The Securities and Exchange Commission announced settled charges against three former KPMG LLP audit partners for improperly sharing answers to internal training exams and for subsequent wrongdoing during an investigation of exam sharing misconduct at the firm.
The SEC previously charged KPMG with violations concerning the exam sharing misconduct, as well as for altering past audit work after receiving stolen information about inspections that would be conducted by the PCAOB.
According to the SEC’s orders, former KPMG audit partners Timothy Daly, Michael Bellach, and John Donovan each engaged in misconduct in connection with exams KPMG administered to test whether its audit professionals understood certain accounting and auditing principles.
The orders against Daly and Bellach find that in October 2018, at Daly’s request, Bellach texted Daly images of the questions and answers to a required training examination.
After KPMG began investigating possible cheating by its professionals and required strict compliance with a document preservation notice sent to all KPMG personnel, Daly deleted the text messages from Bellach and falsely told KPMG investigators he had not received any answers to KPMG training exams, the SEC said.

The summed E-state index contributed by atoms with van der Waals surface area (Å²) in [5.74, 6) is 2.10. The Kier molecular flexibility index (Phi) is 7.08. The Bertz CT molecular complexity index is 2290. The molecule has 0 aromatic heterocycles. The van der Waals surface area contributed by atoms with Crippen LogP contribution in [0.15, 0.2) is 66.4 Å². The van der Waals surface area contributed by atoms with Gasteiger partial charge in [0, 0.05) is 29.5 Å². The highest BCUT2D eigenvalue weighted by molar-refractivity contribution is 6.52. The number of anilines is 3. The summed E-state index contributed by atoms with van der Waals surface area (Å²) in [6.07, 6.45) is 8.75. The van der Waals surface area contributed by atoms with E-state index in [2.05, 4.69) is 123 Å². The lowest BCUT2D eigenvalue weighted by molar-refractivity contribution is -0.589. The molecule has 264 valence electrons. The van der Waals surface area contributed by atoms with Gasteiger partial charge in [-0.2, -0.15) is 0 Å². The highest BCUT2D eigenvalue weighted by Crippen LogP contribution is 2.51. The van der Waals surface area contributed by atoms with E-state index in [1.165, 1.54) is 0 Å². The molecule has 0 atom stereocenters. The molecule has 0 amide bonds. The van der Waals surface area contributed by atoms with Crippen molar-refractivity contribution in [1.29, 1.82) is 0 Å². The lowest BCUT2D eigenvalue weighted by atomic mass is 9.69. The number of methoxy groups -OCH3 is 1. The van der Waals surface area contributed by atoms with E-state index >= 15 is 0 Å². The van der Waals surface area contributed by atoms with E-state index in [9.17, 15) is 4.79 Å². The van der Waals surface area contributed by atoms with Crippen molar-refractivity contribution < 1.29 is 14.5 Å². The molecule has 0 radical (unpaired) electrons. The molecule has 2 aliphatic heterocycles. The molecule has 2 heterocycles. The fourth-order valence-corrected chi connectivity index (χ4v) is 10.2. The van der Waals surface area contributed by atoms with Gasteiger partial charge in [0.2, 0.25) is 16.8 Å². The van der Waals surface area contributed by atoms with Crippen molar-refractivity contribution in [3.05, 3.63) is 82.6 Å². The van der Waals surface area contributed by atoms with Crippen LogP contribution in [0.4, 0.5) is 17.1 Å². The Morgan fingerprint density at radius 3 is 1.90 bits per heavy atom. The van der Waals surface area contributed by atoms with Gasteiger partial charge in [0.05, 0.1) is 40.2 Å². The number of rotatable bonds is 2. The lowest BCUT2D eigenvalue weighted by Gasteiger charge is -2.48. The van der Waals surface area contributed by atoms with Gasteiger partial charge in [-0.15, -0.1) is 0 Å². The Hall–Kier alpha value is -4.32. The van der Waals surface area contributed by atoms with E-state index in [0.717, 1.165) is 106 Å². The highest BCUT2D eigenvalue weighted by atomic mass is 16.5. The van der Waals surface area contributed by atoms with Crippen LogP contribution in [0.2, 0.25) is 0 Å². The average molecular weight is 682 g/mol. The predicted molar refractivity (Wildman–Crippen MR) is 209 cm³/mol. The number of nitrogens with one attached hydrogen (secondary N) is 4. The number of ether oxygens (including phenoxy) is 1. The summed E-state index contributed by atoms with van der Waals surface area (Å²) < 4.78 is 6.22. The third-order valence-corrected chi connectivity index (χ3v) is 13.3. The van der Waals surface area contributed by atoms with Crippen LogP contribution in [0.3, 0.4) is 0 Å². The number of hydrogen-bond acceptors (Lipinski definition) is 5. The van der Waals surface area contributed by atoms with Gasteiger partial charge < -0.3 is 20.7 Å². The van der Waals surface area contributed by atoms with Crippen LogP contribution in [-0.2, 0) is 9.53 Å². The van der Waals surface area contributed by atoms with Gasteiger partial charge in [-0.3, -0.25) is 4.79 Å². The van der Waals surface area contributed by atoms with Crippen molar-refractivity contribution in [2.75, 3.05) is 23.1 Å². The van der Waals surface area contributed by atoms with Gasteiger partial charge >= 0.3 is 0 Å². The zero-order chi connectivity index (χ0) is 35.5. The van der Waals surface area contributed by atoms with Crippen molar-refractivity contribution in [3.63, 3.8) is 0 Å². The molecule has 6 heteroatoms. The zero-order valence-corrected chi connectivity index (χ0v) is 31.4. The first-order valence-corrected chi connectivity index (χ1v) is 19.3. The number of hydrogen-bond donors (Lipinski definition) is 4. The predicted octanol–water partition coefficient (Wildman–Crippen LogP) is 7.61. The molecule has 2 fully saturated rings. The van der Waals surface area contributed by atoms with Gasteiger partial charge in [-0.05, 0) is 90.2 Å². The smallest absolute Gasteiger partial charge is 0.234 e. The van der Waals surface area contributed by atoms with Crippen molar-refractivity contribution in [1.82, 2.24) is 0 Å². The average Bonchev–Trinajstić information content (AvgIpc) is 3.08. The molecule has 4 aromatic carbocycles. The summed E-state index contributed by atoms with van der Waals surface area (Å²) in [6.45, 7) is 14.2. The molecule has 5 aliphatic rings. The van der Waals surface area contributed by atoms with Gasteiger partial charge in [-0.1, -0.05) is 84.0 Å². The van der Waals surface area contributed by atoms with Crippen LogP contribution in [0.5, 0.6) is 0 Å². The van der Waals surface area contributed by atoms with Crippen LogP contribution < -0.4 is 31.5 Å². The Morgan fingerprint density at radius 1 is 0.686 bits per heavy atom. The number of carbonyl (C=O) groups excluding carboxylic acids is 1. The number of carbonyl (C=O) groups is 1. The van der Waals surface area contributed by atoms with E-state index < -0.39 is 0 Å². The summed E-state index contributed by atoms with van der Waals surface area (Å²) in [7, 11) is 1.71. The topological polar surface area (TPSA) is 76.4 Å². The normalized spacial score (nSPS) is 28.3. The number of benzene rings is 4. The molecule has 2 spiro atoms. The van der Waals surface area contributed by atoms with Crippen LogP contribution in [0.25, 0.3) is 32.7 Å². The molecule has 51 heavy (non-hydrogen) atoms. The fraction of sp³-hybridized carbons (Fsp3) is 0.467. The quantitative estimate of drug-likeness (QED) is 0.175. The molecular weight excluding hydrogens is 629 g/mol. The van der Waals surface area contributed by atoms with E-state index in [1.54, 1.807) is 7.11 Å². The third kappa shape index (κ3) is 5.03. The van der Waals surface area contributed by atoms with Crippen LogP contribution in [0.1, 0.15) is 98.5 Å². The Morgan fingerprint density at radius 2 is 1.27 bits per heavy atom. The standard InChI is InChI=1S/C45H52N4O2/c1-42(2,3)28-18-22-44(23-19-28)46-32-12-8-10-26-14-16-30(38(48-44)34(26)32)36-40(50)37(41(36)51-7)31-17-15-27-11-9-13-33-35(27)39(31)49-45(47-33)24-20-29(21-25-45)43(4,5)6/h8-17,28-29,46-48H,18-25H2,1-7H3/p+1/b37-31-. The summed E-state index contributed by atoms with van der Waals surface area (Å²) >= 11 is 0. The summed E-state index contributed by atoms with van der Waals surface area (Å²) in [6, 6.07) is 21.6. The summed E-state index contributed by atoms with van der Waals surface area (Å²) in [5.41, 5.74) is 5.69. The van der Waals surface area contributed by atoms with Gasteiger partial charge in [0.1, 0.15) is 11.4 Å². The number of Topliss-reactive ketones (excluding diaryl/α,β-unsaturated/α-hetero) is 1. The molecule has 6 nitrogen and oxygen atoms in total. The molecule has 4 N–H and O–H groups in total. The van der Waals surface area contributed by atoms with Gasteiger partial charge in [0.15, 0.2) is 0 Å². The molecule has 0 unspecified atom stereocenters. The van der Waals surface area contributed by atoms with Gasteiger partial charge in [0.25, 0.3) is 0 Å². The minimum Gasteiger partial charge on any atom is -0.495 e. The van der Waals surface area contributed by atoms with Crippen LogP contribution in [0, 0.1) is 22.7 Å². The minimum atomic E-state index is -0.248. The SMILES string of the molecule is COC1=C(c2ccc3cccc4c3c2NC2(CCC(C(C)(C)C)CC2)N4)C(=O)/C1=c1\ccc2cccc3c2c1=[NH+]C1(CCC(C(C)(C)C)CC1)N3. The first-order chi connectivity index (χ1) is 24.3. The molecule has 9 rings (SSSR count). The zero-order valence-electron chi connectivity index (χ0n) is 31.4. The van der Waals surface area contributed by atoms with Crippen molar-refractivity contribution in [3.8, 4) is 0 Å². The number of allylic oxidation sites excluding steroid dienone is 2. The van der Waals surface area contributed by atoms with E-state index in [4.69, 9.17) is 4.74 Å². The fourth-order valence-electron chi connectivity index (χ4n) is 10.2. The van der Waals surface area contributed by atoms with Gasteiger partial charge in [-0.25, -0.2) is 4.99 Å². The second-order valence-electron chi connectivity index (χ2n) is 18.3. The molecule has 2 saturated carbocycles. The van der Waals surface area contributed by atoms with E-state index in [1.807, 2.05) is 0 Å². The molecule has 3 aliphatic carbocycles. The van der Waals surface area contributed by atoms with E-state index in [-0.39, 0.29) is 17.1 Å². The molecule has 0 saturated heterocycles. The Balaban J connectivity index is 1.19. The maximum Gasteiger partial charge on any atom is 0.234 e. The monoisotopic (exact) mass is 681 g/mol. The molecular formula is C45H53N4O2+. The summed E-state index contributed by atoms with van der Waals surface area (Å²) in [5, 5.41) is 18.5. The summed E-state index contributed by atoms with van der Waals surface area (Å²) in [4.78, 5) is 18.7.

The orders further find that Daly encouraged Bellach to delete the text messages as well, the SEC said, which Bellach did after receiving KPMG’s document preservation notice.
The order against Donovan finds that he also supported the sharing of exams and answers within his team. According to the order, between April and September 2018, Donovan received answers to training exams from subordinates on several occasions, and shared answers with his team three times.
Donovan also falsely told KPMG investigators that he had not sent, received, or shared answers, the SEC found.
“Audit professionals play a critical role in the integrity of the financial reporting process and the protection of investors,” said Steven Peikin, co-director of the SEC’s Division of Enforcement. “These actions reflect our commitment to hold these gatekeepers responsible for breaches of their professional obligations.”
The SEC’s orders find that the former audit partners’ conduct violated a PCAOB Rule requiring them to maintain integrity in the performance of a professional service.
Without admitting or denying the findings, Daly, Bellach, and Donovan agreed to be suspended from appearing or practicing before the SEC as an accountant, which includes not participating in the financial reporting or audits of public companies, with the right to apply for reinstatement after three years, two years, and one year, respectively.